It may be that some will not like the chatty, snarky narrative style this book is written in but I did. It read like a cleaned up version of how many...moreIt may be that some will not like the chatty, snarky narrative style this book is written in but I did. It read like a cleaned up version of how many of my gay friends talk when we're having a drink. It amused me and in a few places it did make me start giggling. The dialog between Paul, the narrator, and his best friend Sandy is chaotic as are the conversations with his parents. Again they were just fun to read.
In all the fun is a nice love story. The first half is light-hearted and nicely paced and full of some highly entertaining character development. The second half of the book deals with tragedy and how to cope with death. They are a nice counterpoint to each other and one doesn't infringe on the other.
This is my second book by Klune and and this definitely feels like a book written by a gay man. He definitely shows he's grown as an author since writing Bear, Otter, and the Kid which I rated 3-stars. This one shows enough improvement that I think I will be going back to read his other books. (less)
This book is a nice, comfortable romance that's a perfect way to curl up for a few hours and forget about the world on a chilly day. The addition of b...moreThis book is a nice, comfortable romance that's a perfect way to curl up for a few hours and forget about the world on a chilly day. The addition of brain trauma and Tourette's as basic elements of the main characters' lives made this more than just a formulaic romance. It wasn't a groundbreaking read but it was fun and it was sweet.
Ethan was written wonderfully - he was so complex but so open and clear cut at the same time. Carter was a more challenging character to get right in my opinion. His Tourette's manifests as physical tics and movements which would have been tedious had each one been mentioned but missing if they hadn't - but Loveless got a decent balance so you know they're there without them being a distracting focal point.
Ethan's brother, Elliot, was a typical teen in that his moods swung from pleasant to surly to childlike. But, I kept expecting something to develop there - not sure what - between him and his older brother. Maybe that would have muddied the waters of the story but I constantly felt like he was on the cusp of revealing an important factor in their relationship.
Overall, I like this book and will most likely look into more of her books in the near future.(less)
G.A. Hauser had been recommended to me more than once for I finally picked up one of her books and read it. This book was my choice and I have to say...moreG.A. Hauser had been recommended to me more than once for I finally picked up one of her books and read it. This book was my choice and I have to say that I liked the premise quite a bit. The dialog was good as was the editing. I didn't dislike the book - it just felt like any of a hundred other m/m romance novels. It didn't stand out for me.
It wasn't a long read by any means that might have been part of what I found disappointing - it went so fast. The boys meet, then there's an attraction, a quick buildup, a tragedy and finally *poof* a happy ending. It didn't read like there was much depth to the book. There as so much that could have been explored in the course of this book that was just glossed over.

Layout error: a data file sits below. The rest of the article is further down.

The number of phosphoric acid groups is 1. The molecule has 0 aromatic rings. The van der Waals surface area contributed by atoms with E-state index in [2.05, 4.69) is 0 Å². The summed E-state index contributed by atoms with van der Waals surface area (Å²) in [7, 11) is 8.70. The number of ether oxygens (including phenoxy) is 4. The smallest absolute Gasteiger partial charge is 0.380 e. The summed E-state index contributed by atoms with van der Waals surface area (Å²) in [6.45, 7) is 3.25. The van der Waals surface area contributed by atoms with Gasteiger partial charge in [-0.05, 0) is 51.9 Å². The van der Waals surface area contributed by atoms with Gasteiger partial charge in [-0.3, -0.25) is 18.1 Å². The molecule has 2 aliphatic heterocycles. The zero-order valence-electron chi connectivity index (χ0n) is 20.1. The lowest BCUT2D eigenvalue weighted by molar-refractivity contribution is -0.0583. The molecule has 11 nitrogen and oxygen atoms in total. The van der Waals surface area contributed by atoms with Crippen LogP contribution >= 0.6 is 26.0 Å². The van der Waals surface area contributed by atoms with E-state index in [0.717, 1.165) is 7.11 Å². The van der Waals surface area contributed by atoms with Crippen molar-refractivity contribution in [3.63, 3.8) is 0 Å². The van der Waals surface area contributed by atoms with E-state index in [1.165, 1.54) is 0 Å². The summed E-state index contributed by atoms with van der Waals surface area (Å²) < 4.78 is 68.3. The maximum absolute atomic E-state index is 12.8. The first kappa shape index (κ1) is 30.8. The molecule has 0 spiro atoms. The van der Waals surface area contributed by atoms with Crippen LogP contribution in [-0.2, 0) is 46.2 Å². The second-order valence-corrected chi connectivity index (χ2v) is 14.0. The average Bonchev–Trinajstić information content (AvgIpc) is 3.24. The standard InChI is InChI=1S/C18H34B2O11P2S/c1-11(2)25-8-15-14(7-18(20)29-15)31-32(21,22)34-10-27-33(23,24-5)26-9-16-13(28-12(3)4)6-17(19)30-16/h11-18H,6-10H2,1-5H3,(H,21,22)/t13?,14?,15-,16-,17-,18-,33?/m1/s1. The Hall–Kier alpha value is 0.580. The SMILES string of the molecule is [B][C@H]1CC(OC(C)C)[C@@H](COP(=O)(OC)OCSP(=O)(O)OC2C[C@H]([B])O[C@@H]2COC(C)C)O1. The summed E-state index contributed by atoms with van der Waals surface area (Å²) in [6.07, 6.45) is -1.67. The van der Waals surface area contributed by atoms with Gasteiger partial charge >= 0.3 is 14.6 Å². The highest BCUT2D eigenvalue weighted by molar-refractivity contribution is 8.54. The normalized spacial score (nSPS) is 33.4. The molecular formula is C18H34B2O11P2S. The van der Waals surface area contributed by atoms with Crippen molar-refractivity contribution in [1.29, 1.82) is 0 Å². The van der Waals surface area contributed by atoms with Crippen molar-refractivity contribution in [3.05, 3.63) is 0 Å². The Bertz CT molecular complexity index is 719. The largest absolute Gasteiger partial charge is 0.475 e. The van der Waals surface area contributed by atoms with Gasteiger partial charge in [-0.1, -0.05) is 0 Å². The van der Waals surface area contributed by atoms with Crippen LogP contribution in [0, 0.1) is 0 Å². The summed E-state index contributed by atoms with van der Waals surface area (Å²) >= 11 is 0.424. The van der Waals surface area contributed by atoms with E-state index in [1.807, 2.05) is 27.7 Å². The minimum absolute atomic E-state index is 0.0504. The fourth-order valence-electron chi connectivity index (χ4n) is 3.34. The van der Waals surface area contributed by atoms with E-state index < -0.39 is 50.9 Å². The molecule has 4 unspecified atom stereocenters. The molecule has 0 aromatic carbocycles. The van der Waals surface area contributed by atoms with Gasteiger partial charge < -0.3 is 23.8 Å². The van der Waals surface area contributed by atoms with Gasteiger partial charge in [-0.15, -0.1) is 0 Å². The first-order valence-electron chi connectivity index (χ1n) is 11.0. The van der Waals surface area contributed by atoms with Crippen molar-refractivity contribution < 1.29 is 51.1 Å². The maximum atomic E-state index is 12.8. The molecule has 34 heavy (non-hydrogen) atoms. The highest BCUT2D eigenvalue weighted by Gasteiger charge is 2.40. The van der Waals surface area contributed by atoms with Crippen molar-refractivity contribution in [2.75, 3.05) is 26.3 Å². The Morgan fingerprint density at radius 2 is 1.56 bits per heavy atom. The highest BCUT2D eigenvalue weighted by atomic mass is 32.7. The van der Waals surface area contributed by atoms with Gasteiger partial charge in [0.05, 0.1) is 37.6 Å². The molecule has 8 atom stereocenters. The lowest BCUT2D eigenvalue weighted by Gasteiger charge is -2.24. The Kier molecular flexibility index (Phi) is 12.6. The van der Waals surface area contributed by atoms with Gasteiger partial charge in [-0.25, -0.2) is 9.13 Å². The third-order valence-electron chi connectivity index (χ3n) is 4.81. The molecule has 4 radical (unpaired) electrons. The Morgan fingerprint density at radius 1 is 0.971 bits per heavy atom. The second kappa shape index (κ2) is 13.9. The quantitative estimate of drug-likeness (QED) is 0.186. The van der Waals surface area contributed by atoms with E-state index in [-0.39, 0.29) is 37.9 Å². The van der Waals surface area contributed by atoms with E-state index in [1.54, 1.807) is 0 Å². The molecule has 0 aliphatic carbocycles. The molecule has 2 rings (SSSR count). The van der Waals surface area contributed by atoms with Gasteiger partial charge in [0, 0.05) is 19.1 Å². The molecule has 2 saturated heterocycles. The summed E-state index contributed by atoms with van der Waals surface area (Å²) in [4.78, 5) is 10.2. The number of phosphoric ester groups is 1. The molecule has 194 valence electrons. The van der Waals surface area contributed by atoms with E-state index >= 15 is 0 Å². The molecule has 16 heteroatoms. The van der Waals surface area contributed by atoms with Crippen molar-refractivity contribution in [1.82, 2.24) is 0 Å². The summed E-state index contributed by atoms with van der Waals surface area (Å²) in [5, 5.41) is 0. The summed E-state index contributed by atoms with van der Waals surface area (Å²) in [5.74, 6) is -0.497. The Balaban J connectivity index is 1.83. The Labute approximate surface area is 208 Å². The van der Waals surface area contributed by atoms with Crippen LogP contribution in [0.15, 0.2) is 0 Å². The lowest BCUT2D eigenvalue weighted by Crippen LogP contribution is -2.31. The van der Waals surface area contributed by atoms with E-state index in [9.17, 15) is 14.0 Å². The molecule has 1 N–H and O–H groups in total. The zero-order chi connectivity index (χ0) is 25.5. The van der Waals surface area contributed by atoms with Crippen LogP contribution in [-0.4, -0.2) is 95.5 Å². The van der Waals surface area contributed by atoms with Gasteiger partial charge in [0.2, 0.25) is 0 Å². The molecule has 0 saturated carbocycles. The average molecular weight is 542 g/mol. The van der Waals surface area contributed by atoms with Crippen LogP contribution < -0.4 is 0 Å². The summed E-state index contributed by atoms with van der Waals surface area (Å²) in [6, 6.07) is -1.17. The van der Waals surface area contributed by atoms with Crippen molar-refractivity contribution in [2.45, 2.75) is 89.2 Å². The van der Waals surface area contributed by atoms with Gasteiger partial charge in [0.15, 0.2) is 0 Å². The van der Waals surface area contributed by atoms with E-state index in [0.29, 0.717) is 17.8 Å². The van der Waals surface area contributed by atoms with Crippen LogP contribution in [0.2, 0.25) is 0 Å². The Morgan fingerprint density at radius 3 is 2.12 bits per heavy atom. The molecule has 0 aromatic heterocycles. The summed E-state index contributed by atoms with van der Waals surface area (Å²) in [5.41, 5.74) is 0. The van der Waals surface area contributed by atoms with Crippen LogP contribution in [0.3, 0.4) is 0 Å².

As an aside, I was put off by the copyright notice written in red, in a larger font at the beginning of the book. It was jarring, overly curt and the 'nonrefundable' statement almost made me stop right there and return the book. I looked and it appears that all her books start that way - and it's no less startling because of that. I can understand wanting to protect your intellectual property but this is a bit much. Why the large red print?(less)
What I liked about this book is the main characters were not some kids fresh out in the world and barely out of adolescence. They were both in their 3...moreWhat I liked about this book is the main characters were not some kids fresh out in the world and barely out of adolescence. They were both in their 30s, both had a well thought out back story and both were confronting adult concerns in their life. John had a messy divorce, a bitter ex- and teenage children to manage and Ryan has a physical disability from an accident as well as unresolved issues with the deaths of loved ones. Neither man is gay and both come into the story with baggage.
They fit together well and start a friendship while both find themselves attracted to the other and a bit confused over that. As they started their romance, John's relationship with his ex- and his kids flare up and that brings a good amount of drama and interest into the story. His ex- and especially her new husband are fairly one dimensional but his kids are well written. Ryan's family play a much smaller role in the story but could have added quite a lot of drama if they had been expanded upon as well.
I haven't read many m/m romance novels where both main characters are initially straight and I was a bit concerned over that at first. But I quite enjoyed this one and will be reading more of Harper's books.
[mild spoiler] The drama around the professor, his lab, the student deaths and all felt a bit over the top. I enjoyed reading them, but this book still would be an interesting story without those elements. [/spoiler](less)